Response to a Response.
A post of some months ago recently drew the following comment:
My wife and I priced a two person bedroom from Phoenix to New Orleans round trip. The price was over $2,000! Opted for two non-stop SW Airlines tickets round trip and less than four hours for about $250 each. Of course we got a tiny bag of pretzels instead of those Amtrak meals but the $1,500 saved brought a lot of great meals in the Big Easy. This is why Amtrak is going the way of the iron horse.
Let me start by saying, with respect, that Amtrak has many roles to play and many different services to provide to many different segments of our society.
The first thing you should consider is the possibility that you and your wife missed out on $2,000 worth of enjoyment.
You missed sharing several meals in the dining car with fellow passengers. I’ve broken bread with an Irish poet, a history professor, a man who restores ancient pipe organs, an American Airlines captain (think about that!) and, in a staggering coincidence, with a couple who live in a small Connecticut town literally next door to the home where my father and grandfather were born.
You missed crossing the Pecos River on a 76-year-old bridge that’s 275-feet high and 374 feet long.
Just before the train arrived in El Paso, you missed passing within 30 feet of the Mexican border, marked at that point by a chain link fence, not a stupid wall.
You missed entering New Orleans by crossing the Mississippi River on the Huey Long bridge that climbs to a height of 240 feet and is more than four miles long.
And you missed two-plus days of seeing a fascinating section of our country.
You also missed the point that a national passenger rail system exists to serve many constituencies.
For instance, there’s a couple in Dodge City, Kansas, that run a charming bed-and-breakfast in that town. Amtrak’s Southwest Chief stops there once a day in each direction. It’s my understanding that an average of four times a week, the train brings someone who spends a night or two in that B&B. So Amtrak is an important factor in this one small business’s success.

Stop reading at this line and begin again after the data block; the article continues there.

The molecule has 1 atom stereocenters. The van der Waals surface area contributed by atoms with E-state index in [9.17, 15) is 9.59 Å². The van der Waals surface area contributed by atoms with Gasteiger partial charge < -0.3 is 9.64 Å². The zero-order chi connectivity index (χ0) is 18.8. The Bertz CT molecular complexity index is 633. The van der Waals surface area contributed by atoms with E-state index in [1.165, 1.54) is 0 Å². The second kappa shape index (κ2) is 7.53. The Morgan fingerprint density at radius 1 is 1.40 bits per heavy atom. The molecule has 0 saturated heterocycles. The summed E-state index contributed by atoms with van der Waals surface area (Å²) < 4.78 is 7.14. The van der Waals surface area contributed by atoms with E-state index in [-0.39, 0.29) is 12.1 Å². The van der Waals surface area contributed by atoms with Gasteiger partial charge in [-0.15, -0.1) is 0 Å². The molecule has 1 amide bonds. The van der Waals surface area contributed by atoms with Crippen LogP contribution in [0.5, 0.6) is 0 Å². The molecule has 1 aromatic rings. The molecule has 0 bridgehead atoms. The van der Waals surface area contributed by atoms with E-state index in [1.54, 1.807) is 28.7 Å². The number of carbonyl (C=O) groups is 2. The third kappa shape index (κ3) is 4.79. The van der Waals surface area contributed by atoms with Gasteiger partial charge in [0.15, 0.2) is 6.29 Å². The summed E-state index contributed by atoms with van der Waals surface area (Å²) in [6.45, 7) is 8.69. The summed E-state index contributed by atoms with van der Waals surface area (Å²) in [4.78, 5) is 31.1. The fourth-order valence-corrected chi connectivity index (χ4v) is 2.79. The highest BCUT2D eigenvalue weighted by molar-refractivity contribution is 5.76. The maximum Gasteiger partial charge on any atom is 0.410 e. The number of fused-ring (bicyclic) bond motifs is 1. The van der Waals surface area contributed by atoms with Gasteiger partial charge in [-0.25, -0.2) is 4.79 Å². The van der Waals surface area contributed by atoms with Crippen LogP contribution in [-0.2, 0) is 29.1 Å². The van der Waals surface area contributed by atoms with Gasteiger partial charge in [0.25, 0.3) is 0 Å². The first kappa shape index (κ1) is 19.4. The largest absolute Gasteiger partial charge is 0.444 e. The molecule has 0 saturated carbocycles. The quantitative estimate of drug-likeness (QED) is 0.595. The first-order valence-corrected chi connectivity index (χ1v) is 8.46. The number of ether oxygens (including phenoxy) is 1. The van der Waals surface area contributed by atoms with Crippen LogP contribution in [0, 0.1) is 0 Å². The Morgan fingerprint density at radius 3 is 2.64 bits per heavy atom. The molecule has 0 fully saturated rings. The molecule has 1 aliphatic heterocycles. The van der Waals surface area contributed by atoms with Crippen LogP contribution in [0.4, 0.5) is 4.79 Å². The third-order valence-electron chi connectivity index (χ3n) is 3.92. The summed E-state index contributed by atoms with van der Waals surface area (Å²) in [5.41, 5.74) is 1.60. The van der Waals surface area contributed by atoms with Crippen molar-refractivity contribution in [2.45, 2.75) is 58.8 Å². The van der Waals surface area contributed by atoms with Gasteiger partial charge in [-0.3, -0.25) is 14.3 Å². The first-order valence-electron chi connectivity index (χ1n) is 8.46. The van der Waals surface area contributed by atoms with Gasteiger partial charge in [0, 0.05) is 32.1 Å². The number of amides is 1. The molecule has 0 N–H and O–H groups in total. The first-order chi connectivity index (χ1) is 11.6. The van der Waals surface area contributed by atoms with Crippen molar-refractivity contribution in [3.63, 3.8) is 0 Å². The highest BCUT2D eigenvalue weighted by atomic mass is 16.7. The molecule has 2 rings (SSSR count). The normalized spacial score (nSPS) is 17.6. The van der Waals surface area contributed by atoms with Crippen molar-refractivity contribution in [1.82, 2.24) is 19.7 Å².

A disk jockey at a radio station in Montana has a medical condition that restricts him to a wheelchair and requires him to make two trips a year to the Mayo Clinic in Rochester, Minnesota. The Superliner sleeping cars on Amtrak’s Empire Builder have an accessible bedroom that’s perfect for him and his wife. They get on the train at Cut Bank, Montana; they get off at Winona, Minnesota, where a shuttle from the Mayo Clinic meets them.
A retired couple in rural Utah have recently become grandparents for the first time. Their daughter and her husband are graduate students at the University of Colorado in Boulder. Flying to see the new addition involves driving their 15-year-old Toyota to a regional airport and leaving it there for ten days. Or they can buy two coach seats on the California Zephyr, board the train in Green River at 8:00 in the morning and their daughter will meet them 10 hours later in Denver.
The point is, Amtrak serves many different constituencies—including people of modest means and for whom there is no reasonable alternative.
Furthermore, may I point out that, in the case of that B&B in Dodge City, Amtrak is actually making a significant contribution to the entire town’s economy by bringing a slow-but-steady stream of B&B guests, who also patronize local restaurants and shops before they “get out of Dodge!”
Amtrak will“go the way of the Iron Horse” only if our leaders at all levels of government fail to understand that Amtrak is as essential to millions of Americans as the subway is to New Yorkers . . . that Amtrak actually contributes to the economies of the more the 500 communities it serves.
It would also be nice if the American taxpayers understood that ALL forms of public transportation are already subsidized, from the airlines to bike lanes.
It’s really not that complicated. Most of the rest of the world figured it out more than 60 years ago.
Respectfully, if a bit long,